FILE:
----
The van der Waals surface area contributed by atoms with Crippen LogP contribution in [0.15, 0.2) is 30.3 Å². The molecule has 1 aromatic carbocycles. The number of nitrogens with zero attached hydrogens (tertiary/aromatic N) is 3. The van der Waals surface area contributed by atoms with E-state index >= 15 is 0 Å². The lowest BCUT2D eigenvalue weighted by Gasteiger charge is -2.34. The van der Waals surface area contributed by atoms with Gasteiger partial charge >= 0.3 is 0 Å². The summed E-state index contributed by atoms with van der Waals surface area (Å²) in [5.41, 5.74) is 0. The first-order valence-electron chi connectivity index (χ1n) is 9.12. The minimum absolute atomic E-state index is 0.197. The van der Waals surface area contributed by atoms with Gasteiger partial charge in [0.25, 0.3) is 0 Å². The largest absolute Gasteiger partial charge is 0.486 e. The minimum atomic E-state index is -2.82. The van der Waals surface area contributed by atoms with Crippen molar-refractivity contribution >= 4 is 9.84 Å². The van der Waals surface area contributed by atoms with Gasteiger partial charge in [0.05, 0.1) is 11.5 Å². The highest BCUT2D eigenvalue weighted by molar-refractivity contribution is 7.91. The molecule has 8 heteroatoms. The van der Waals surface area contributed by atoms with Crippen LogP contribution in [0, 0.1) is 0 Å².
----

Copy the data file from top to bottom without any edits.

The van der Waals surface area contributed by atoms with Crippen LogP contribution in [0.15, 0.2) is 30.3 Å². The molecule has 1 aromatic carbocycles. The number of nitrogens with zero attached hydrogens (tertiary/aromatic N) is 3. The van der Waals surface area contributed by atoms with E-state index >= 15 is 0 Å². The lowest BCUT2D eigenvalue weighted by Gasteiger charge is -2.34. The van der Waals surface area contributed by atoms with Gasteiger partial charge >= 0.3 is 0 Å². The summed E-state index contributed by atoms with van der Waals surface area (Å²) in [5.41, 5.74) is 0. The first-order valence-electron chi connectivity index (χ1n) is 9.12. The minimum absolute atomic E-state index is 0.197. The van der Waals surface area contributed by atoms with Gasteiger partial charge in [0.25, 0.3) is 0 Å². The largest absolute Gasteiger partial charge is 0.486 e. The minimum atomic E-state index is -2.82. The van der Waals surface area contributed by atoms with Crippen molar-refractivity contribution >= 4 is 9.84 Å². The van der Waals surface area contributed by atoms with Gasteiger partial charge in [0.05, 0.1) is 11.5 Å². The highest BCUT2D eigenvalue weighted by molar-refractivity contribution is 7.91. The molecule has 8 heteroatoms. The van der Waals surface area contributed by atoms with Crippen LogP contribution in [0, 0.1) is 0 Å².